The Importance of Immigration

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Immigration is one of the world’s oldest and most widely practiced forms of political and economic migration. Historically, it has had immense social and economic benefits for states. But it also brings challenges, particularly for the immigrants themselves. Learning a new language, mastering a complex culture, and coping with everyday life in a strange place can be daunting. And the memory of family and friends left behind can fuel feelings of homesickness.

Whether they’re legally authorized or not, immigrants are part of America’s population and often play a vital role in the economy. Across the country, immigrant communities are a major source of high-tech workers and construction professionals, for example. And they are especially concentrated in some key occupations: Forty-four percent of medical scientists and 42 percent of computer software developers are foreign born, according to the George W. Bush Institute.

The word “immigrant” has many definitions, but in general it refers to a person who lives in a country other than the one where he or she was born. The term can apply to anyone who has moved from a home country for any reason, including those who travel for work, study or retirement. It can include those who have become citizens of a different nation, those who are married to a citizen or have children who are naturalized, as well as those who are undocumented.

Around the globe, an estimated 3.4 percent of the population is an international migrant. They live in countries other than the ones where they were born, and about three-quarters of them move between low-income nations. And the number of migrants has been rising in recent decades, though it has slowed down in some regions.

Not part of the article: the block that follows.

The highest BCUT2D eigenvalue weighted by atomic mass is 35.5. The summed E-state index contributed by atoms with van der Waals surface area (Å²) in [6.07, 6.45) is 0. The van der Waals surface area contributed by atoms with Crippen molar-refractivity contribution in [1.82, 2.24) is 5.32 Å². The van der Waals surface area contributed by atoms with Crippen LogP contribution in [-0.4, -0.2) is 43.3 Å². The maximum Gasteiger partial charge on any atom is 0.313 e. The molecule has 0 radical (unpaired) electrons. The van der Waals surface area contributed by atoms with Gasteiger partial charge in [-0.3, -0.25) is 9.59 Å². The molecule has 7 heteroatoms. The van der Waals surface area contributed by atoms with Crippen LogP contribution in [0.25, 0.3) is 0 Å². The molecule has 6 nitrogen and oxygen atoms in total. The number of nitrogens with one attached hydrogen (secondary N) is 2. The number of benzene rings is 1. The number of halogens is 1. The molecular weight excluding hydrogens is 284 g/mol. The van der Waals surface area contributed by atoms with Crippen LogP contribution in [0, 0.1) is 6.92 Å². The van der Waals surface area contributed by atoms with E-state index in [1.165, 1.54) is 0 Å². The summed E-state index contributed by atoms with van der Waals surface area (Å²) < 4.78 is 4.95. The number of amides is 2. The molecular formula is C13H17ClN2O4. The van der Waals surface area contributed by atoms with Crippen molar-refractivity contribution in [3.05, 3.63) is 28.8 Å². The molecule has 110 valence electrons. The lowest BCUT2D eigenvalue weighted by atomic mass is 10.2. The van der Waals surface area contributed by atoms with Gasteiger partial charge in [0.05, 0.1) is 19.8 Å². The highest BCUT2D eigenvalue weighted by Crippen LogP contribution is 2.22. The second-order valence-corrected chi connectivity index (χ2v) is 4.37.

In the United States, about 800,000 people settle here each year through a variety of legal channels: 480,000 to reunite with spouses, parents and children; 140,000 to fill jobs that the government has determined can’t be filled by Americans; 55,000 to enter through the diversity lottery; and 85,000 to receive asylum because they have been persecuted or fear persecution in their homelands. But many more live in the country without documents.

Like all citizens, immigrants have the same basic rights, including freedom of speech and religion, the right to privacy, and equal treatment under the law. They pay taxes that fund government actions, from improving schools to building roads and modernizing water systems, and are less likely than the general population to use welfare services. Many are business owners, and their purchasing power helps keep local economies competitive. Moreover, in a dynamic process known as “comparative advantage,” immigrants boost economic growth by driving productivity gains and raising the wages of complementary workers. They also help revitalize cities and towns that might otherwise lose their residents, and they play a critical role in the development of many far-flung rural communities. As a result, immigration has been a major driver of the nation’s economic and demographic change over the past century.